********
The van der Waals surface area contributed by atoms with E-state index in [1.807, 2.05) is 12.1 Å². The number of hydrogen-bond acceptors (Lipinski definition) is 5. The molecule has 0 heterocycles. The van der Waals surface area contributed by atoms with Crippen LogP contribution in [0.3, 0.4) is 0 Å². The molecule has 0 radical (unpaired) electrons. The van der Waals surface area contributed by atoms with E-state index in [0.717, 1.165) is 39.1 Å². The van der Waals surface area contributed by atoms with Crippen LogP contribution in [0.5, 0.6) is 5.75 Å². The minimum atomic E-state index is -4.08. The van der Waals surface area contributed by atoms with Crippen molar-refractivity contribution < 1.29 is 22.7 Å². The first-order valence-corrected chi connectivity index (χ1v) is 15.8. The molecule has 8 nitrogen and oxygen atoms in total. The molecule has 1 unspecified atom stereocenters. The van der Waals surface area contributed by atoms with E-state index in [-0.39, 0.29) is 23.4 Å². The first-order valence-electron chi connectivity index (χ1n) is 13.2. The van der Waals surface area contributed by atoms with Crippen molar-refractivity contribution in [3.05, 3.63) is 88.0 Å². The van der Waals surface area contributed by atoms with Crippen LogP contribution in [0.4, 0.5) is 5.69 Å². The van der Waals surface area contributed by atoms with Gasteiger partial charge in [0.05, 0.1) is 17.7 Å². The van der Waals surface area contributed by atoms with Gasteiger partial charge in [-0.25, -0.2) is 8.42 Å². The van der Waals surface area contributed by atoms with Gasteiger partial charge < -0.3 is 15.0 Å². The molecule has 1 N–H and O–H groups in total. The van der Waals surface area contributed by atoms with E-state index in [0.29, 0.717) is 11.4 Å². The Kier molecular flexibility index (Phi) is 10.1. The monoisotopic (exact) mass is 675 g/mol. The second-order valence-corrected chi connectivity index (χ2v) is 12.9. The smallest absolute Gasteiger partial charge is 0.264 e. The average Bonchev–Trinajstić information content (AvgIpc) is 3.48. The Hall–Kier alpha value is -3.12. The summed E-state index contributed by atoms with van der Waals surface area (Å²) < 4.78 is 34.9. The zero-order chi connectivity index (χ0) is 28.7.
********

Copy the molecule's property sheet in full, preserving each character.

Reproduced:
The van der Waals surface area contributed by atoms with E-state index in [1.807, 2.05) is 12.1 Å². The number of hydrogen-bond acceptors (Lipinski definition) is 5. The molecule has 0 heterocycles. The van der Waals surface area contributed by atoms with Crippen LogP contribution in [0.3, 0.4) is 0 Å². The molecule has 0 radical (unpaired) electrons. The van der Waals surface area contributed by atoms with E-state index in [0.717, 1.165) is 39.1 Å². The van der Waals surface area contributed by atoms with Crippen LogP contribution in [0.5, 0.6) is 5.75 Å². The minimum atomic E-state index is -4.08. The van der Waals surface area contributed by atoms with Crippen molar-refractivity contribution < 1.29 is 22.7 Å². The first-order valence-corrected chi connectivity index (χ1v) is 15.8. The molecule has 8 nitrogen and oxygen atoms in total. The molecule has 1 unspecified atom stereocenters. The van der Waals surface area contributed by atoms with E-state index in [-0.39, 0.29) is 23.4 Å². The first-order valence-electron chi connectivity index (χ1n) is 13.2. The van der Waals surface area contributed by atoms with Crippen molar-refractivity contribution in [3.05, 3.63) is 88.0 Å². The van der Waals surface area contributed by atoms with Crippen LogP contribution in [0.4, 0.5) is 5.69 Å². The van der Waals surface area contributed by atoms with Gasteiger partial charge in [0.05, 0.1) is 17.7 Å². The van der Waals surface area contributed by atoms with Gasteiger partial charge in [-0.25, -0.2) is 8.42 Å². The van der Waals surface area contributed by atoms with Gasteiger partial charge < -0.3 is 15.0 Å². The molecule has 1 N–H and O–H groups in total. The van der Waals surface area contributed by atoms with E-state index in [0.29, 0.717) is 11.4 Å². The Kier molecular flexibility index (Phi) is 10.1. The monoisotopic (exact) mass is 675 g/mol. The second-order valence-corrected chi connectivity index (χ2v) is 12.9. The smallest absolute Gasteiger partial charge is 0.264 e. The average Bonchev–Trinajstić information content (AvgIpc) is 3.48. The Hall–Kier alpha value is -3.12. The summed E-state index contributed by atoms with van der Waals surface area (Å²) < 4.78 is 34.9. The zero-order chi connectivity index (χ0) is 28.7.